Union spokesperson Louis Houlbrooke says, "The total cost to taxpayers for Michelangelo's eventful afterlife is difficult to quantify, but we would place it in the tens of thousands. Te Papa and DOC's total reported expenses were $11,742.31, but that excludes the time cost for high-level salaried staff."

"Te Papa was prepared to obtain this turtle for research on a rare species. That is valid. Koukourārata, who had expressed no interest when the turtle first washed up, suddenly wanted it back and intact. The result was a truly bizarre odyssey that saw a dead turtle travel by land, sea, and air, before ultimately being buried by public servants on a hilltop."

"After thousands of dollars and 21 months of fuss, the turtle ends up right back where it started, providing no scientific insights. In fact, Te Papa told us over the phone that they couldn't even verify whether the turtle was male or female. What a waste. Such a majestic creature deserved far better than to wait 21 months in a freezer while bureaucrats negotiated a protracted repatriation mission that would make the Ministry of Foreign Affairs blush."

"We have to give some credit to Te Papa and DOC for their thorough answers to our questions. We get the sense they're proud of the enormous time, attention, and staff hours they've devoted to Michelangelo's odyssey. Unfortunately, they've tarnished the turtle's legacy with this epic saga of government waste."

Source documents and photographs are available on the Taxpayers' Union's website here.


Andy Espersen said...

It always feels good to get yourself a good belly-laugh. But in this case I must say that I simply do not believe that our common sense, realistic Maori of old would treat turtles in any different way from all the other big meaty animals, birds or fishes coming their way, namely eat them with gusto. And they weren’t stupid. I believe they were probably the most advanced stone age people on the globe – on the verge of farming settlements. They would never ever waste time carrying washed up, dead turtles to bury them with full ceremony up on a far off hilltop.

I now think everything our present iwi tell us about their past traditions and culture should be checked, analysed and scientifically verified by independent anthropologists from European or American universities.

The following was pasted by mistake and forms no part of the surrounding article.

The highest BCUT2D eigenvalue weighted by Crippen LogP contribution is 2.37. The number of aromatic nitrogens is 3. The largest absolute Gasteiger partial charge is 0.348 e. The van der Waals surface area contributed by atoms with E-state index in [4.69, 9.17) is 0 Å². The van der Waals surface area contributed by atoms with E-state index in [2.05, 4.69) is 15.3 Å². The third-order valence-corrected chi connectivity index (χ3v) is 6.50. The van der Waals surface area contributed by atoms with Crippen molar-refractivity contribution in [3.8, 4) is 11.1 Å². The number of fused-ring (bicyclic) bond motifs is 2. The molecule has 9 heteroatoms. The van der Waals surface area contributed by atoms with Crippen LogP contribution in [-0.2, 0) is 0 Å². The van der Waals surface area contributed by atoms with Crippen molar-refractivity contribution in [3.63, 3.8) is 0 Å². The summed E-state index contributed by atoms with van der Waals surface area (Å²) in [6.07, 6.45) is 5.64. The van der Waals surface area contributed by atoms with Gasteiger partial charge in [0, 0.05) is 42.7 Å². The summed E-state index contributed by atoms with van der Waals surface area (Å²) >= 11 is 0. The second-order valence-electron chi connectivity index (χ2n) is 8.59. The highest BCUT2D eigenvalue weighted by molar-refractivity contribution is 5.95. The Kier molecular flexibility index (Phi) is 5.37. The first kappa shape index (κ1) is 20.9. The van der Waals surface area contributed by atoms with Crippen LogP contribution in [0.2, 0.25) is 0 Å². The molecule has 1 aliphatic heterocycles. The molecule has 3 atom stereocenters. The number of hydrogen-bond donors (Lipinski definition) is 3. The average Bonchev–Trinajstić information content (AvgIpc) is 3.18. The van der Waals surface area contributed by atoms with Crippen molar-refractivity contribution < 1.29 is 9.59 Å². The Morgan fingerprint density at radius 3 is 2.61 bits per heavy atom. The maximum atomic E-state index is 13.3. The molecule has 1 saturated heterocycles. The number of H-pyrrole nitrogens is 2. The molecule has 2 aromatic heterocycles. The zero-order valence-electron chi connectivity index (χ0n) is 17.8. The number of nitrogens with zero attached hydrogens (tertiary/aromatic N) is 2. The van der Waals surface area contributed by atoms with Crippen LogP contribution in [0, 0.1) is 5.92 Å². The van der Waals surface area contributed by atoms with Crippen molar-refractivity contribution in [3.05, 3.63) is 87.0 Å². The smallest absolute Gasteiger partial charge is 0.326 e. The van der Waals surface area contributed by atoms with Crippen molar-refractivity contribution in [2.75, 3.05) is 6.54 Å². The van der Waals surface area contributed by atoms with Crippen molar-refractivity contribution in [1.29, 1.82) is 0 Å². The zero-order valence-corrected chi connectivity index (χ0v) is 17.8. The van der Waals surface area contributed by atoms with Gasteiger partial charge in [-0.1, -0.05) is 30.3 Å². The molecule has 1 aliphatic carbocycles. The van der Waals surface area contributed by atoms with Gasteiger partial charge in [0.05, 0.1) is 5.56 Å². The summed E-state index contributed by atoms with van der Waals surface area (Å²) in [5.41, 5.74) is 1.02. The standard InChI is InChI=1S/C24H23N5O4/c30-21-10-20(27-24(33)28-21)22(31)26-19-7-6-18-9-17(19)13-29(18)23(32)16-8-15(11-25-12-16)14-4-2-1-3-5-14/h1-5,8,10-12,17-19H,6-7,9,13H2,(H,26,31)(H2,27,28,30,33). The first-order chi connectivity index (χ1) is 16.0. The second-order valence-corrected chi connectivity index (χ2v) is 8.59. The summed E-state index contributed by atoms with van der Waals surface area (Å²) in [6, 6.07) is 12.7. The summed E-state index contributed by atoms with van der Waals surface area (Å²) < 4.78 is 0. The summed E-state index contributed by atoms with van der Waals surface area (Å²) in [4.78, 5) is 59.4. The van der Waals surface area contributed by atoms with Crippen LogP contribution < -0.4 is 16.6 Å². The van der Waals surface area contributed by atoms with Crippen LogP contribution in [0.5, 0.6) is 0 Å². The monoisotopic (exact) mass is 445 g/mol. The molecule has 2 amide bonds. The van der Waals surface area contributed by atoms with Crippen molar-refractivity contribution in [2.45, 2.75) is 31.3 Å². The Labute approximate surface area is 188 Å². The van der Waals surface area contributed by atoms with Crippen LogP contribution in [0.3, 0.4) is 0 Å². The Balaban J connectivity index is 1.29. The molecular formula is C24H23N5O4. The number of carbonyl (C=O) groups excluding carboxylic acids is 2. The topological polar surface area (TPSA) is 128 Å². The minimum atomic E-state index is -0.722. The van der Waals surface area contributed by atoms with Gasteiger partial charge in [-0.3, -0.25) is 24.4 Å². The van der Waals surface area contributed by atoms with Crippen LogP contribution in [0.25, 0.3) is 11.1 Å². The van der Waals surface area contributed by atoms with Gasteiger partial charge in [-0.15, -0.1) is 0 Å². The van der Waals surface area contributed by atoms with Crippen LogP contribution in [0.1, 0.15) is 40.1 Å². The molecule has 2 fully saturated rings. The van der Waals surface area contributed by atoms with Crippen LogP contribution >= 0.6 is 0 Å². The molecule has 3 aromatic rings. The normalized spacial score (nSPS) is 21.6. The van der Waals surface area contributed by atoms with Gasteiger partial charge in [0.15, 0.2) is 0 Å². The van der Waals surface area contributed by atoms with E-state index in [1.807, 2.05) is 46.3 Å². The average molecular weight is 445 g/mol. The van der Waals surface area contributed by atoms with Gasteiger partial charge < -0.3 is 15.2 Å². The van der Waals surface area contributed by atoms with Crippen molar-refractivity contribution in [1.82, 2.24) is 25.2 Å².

This example of “Maori culture” simply does not ring true.

Unknown said...

They are making our case for us

hughvane said...

FYI, Koukourārata is Port Levy based.

Having lived on Banks Peninsula for decades, I believe most of the Maori there with whom I dealt over that period of time were much more level-headed and rational.

I get the distinct impression that the modern iwi and hapu there - and elsewhere - have been infiltrated by so-called activists who stir the pot amongst their elders and leaders for all they're worth.

I've learned that there IS a Maori word for 'accountability' - kawenga takohanga. I don't see any evidence of it in the event described in Karl's blog.

Odysseus said...

What a wonderful, heart-warming and enriching (for some) story. How can we get the movie rights? It would be great if we can sign Mr Bean to play the head of DOC (or Te Papa - both outfits seem equally absurd).

Max Ritchie said...

I think that the story of this Michelangelo should be trotted out every time one of these occasions arises. Heads sold and sent to Europe with nary a thought now need a team of 10 to escort them home, business class, that sort of thing. Give them all the Michelangelo Test.

Unknown said...

How many other countries can claim to have a Tomb of the Unknown Turtle? That said, surely us taxpayers could have shelled out a little extra for a 21 gun salute?

Unknown said...

This story is up there with the West Coast snail saga of a few years back......histerically funny if it weren't actually true!

Mark Wahlberg said...

Several years ago, returning North after 10 days circumnavigating the South island on our new motorbike and traveling  on an afternoon Bluebridge ferry from Picton, me and Tigerlil (the wife) struck up a conversation with a middle aged American couple returning to Wellington after they had had an accident plagued weekend in the Marlborough Sounds.